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Richie is more than happy in new home

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Richie Hogan, Kilkenny, in action against Paul Browne, Limerick. GAA Hurling All-Ireland Senior Championship, Semi-Final, Kilkenny v Limerick, Croke Park, Dublin

Richie Hogan, Kilkenny, in action against Paul Browne, Limerick. GAA Hurling All-Ireland Senior Championship, Semi-Final, Kilkenny v Limerick, Croke Park, Dublin

Richie Hogan, Kilkenny, in action against Paul Browne, Limerick. GAA Hurling All-Ireland Senior Championship, Semi-Final, Kilkenny v Limerick, Croke Park, Dublin

THERE was no chat, a la Jack O'Connor and Kieran Donaghy in 2006.

No phone call or no home visitation. No deliverance of a set of tasks or a terms of reference.

Not even a pre-match team talk.

Nothing.

On February 23rd of this year, with Kilkenny trailing Tipperary by six points in Nowlan Park, Brian Cody decided that Richie Hogan, the craftiest sniper in the country, would be a midfielder.

Quite how long he envisaged this development lasting is known to Brian Cody and Brian Cody only.

"I never really expected to be playing out there, to be honest. I'd never played out there before in my life," Hogan confirms from the slightly bemused vantage point of not only winning an All-Ireland and an All Star in his never-lived-in-before home, but also as Hurler of the Year.

pictured

"Never in any grade. I was always somewhere in the forwards between centre-forward and full-forward in all grades. So I never really appeared out there at all.

"I don't know, I wouldn't really have believed it. I always pictured myself as a forward."

The aforementioned fixture finished 5-20 to 5-14 to Kilkenny, a scoreline which told us that for all the previous summer's revolution, the old order retain the greatest capacity to thrill.

But largely, it was put down to the vagaries of February and nobody would fully comprehend the long term significance of the day.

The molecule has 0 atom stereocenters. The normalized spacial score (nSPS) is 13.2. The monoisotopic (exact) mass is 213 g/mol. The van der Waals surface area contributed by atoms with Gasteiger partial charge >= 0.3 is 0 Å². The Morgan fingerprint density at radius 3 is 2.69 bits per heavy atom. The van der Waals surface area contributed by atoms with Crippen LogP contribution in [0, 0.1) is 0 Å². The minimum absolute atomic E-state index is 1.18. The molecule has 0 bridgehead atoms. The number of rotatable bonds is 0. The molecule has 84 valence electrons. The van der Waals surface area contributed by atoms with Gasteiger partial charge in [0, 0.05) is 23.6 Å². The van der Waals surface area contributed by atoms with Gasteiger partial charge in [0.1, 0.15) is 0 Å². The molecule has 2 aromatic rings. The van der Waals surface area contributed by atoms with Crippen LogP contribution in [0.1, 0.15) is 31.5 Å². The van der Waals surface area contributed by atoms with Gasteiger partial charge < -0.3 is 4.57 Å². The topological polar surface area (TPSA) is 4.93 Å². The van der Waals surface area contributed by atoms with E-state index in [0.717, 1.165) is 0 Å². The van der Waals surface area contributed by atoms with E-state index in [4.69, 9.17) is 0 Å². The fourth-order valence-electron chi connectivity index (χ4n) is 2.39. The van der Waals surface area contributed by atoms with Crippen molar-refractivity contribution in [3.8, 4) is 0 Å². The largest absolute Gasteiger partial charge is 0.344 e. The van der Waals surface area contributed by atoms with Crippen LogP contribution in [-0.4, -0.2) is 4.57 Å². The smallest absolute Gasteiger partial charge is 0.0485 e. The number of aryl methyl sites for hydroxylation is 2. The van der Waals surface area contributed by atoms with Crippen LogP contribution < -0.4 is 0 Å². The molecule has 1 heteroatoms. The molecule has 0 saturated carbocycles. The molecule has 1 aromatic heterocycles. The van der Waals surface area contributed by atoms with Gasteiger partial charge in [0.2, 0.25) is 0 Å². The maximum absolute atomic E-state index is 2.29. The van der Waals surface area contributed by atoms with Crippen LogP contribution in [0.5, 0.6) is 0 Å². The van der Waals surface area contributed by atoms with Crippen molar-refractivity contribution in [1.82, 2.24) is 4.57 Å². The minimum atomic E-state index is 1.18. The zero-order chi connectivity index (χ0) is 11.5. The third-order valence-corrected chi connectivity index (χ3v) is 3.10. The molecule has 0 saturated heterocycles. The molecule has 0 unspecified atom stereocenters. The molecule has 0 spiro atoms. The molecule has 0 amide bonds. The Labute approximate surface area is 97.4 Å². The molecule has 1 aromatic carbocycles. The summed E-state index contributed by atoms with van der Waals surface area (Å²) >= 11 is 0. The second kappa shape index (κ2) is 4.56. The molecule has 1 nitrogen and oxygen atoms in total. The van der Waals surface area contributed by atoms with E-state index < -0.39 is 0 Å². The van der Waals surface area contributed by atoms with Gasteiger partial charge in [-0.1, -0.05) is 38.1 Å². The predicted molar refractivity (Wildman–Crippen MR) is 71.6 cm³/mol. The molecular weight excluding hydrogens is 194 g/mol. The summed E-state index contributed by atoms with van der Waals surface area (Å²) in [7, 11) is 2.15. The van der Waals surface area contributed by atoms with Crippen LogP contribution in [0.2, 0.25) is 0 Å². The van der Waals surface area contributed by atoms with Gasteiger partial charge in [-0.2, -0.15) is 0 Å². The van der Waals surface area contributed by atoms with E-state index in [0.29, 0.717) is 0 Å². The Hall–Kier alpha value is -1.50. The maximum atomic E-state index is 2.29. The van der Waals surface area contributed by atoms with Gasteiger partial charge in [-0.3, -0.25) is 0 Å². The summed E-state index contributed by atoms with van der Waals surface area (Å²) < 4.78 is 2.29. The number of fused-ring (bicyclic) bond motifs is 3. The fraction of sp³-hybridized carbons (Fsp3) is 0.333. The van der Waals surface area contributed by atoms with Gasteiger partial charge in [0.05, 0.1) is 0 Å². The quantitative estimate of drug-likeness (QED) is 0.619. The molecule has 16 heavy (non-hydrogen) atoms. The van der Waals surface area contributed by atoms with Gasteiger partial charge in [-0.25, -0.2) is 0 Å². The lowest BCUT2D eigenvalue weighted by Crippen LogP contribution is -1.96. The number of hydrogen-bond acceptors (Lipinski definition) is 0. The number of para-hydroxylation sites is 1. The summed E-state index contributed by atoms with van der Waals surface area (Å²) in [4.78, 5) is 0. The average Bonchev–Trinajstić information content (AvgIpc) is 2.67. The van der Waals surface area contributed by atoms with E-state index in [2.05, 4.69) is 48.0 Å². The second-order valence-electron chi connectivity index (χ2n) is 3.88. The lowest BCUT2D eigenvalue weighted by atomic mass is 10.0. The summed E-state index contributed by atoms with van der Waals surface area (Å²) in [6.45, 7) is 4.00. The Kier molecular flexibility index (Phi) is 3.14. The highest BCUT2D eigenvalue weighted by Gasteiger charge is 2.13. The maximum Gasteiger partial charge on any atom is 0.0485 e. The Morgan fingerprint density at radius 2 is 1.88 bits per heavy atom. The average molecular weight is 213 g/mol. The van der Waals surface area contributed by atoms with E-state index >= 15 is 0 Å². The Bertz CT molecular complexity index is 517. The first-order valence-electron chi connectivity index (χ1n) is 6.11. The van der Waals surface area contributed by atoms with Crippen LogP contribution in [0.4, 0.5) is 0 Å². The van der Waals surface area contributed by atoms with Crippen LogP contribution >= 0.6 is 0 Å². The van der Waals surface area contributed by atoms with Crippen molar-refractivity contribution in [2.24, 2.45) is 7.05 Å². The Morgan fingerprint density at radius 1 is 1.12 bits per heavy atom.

Colin Fennelly grabbed 3-5 and thus, also the headlines and intros on the next day's match reports but there were structural renovations afoot.

flakey

Hogan's introduction and that of Cillian Buckley were notable more for the identity of the players they were replacing so early in the game; Tommy Walsh and Brian Hogan.

David Herity let a couple of flakey goals in too. By summer's end, none of the three would be in the Kilkenny team. All have now retired. And Richie Hogan is Hurler of the Year. As a midfielder.

Even though he wasn't even asked to play there.

"No, he never asked me to play there," Hogan insists.

"I had been injured. I had been out for 10 or 12 weeks with a cartilage problem in my knee.

"So I had missed all the early stuff and it was my first day back in the panel.

"They switched things around and put Lester (Ryan) back centre-back and literally, called my name out to midfield. I was never told or asked to do anything, it was just to go out and play away."

So does Hogan sees himself as a midfielder now?

"I don't really see myself as anything. I'm very comfortable playing anywhere from eight to 15. And if I'm called out 15 or called out 8, I'm just as happy.

instinct

"I know with my club I always played as a forward so I suppose I would always think like a forward.

"Sometimes, probably it can be a bad thing in the middle of the field because when I have so much space from 65 yards outs, my first instinct is to shoot.

"And while that's great as a forward, it's not the best thing to do as a midfielder so I suppose I had to learn that way.

"But midfield/forward; it doesn't really make a difference to me anymore."

"Definitely," Hogan adds, "I want to improve, of course I do.

"And get better next year and move on from where I was this year."


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